I am the King of Ireland, and I've conquered Wales and carved myself a good chunk out of the Kingdom of England. My goal is to drive the English off the island, and form the Empire of Brittania.

Problem is, the remaining English provinces are all ruled by one-province lords, except for the King, who has two (plus one in the Holy Land). Thus, the usual methods of fast expansion, such as smart marriages and duchy claims, are no longer effective, and taking the Kingdom one province at a time is tedious, tiresome, and time consuming.

If I decide work to usurp the King, will all his de jure vassals be transferred to me, or will they become independent?

My guess is that both the vassals and the former King will become independent, and that I may attempt to offer vassalage.

I have no claim to the title, and I don't care about it – in fact, I intend to destroy it as soon as possible. I just want more provinces. Therefore, it is imperative that I get as many vassals as possible in one swoop.

I'm playing an old version of Crusader Kings 2 (v2.0.4).

2 Answers 2


When you usurp a title, no land is actually transferred to you from the usurped. The King of England would simply take on his next highest level title as his primary and remain independent, I'd assume as the Duke of Something-or-Othersex. Any lower level vassals will remain underneath him, with any same tier vassals becoming independent.

You can offer vassalage, but as someone of a different culture (I'll also assume your character is Irish culture) it's highly unlikely that they'll accept. Being the de jure liege certainly helps, but that different culture will cost you a -4 (since you belong to a different culture group) to their willingness to accept. Any Dukes will also give you trouble due to "Small Difference in Rank", which is also -3.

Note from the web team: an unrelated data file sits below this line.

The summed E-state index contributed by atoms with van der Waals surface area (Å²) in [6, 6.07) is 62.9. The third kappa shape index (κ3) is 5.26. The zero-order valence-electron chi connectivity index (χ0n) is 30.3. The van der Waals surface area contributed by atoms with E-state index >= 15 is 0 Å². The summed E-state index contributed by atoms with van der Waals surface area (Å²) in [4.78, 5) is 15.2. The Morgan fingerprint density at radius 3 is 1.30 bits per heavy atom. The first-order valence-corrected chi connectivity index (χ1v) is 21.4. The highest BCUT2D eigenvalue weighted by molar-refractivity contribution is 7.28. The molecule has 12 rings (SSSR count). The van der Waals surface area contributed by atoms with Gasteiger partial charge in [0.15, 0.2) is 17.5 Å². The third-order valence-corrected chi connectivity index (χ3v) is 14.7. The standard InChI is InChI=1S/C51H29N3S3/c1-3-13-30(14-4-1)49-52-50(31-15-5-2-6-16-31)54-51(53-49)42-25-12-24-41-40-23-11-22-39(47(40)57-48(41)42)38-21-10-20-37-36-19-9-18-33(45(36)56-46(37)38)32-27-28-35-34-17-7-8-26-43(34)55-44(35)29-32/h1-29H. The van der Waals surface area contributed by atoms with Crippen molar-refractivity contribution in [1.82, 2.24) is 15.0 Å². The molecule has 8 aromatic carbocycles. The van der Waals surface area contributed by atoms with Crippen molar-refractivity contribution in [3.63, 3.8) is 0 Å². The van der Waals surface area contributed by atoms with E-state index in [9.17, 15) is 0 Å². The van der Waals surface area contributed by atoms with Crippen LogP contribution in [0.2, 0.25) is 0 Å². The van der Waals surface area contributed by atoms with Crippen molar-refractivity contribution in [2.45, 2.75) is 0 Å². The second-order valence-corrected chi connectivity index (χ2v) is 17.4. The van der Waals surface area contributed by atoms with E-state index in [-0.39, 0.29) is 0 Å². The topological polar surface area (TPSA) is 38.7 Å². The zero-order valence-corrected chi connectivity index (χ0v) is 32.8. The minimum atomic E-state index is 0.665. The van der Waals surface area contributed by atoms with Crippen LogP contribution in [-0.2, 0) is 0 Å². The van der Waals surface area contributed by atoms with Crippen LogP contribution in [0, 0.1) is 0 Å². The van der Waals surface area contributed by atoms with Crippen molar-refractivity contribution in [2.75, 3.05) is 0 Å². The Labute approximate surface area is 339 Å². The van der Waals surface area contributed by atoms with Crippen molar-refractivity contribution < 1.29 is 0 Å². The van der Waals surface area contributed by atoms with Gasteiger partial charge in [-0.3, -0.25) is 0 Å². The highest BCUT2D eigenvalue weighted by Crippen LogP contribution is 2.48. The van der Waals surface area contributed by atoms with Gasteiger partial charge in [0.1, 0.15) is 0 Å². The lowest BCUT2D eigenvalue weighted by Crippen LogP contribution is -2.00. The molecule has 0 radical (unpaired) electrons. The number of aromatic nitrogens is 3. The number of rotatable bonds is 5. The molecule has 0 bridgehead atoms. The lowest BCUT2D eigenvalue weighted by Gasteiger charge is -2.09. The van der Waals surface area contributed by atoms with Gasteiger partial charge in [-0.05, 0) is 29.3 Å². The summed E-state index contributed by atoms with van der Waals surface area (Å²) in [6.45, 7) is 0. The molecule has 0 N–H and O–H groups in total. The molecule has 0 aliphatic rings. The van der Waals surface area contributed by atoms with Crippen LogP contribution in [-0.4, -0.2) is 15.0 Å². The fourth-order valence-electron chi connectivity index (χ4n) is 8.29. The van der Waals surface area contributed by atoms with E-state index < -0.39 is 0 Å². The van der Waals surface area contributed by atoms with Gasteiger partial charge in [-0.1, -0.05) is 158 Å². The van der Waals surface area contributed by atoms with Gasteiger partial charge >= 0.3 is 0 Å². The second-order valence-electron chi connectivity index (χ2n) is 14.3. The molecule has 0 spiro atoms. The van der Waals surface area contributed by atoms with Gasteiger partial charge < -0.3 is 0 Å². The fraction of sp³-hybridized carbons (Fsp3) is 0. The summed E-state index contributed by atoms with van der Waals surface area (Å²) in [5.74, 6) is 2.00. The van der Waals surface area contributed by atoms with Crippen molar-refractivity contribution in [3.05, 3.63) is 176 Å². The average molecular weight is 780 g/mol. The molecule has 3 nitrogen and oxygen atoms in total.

In the end, what usurping will likely do is give you easy claims on every county in the de jure kingdom that you can press over time.

  • 3
    I agree that they will most likely not accept vassalage. I already have claims to a majority of the titles (through courtiers or duke vassals), so that's not the problem. I think the biggest takeaway from this, is that the Kingdom will be fractured, and there will be multiple people to declare war on. This means weaker armies and less issues with truce periods.
    – Nix
    Commented Dec 4, 2014 at 11:46
  • 1
    Yes, that fragmentation would be the main advantage. I wouldn't discount having the "easy" backup of the Kingdom de jure claims, though. Courtiers can die (and have an annoying habit of doing so right in the middle of the war to boot), pushing random other people's claims can introduce all sorts of obnoxious inheritance complications ("Why is the King of Bavaria about to inherit Wessex?!") and requires landing the courtiers first.
    – JMR
    Commented Dec 4, 2014 at 15:08

If you usurp it, no. You'll only get that title. Vassals will continue to swear fealty to their loge if possible. If not, because their liege is now the same ranl as them, they will become independent.

You will have a de jure claim on anyone in England which will make some of the counts willing to swear fealty if you ask. If not, you can use this to take their land.

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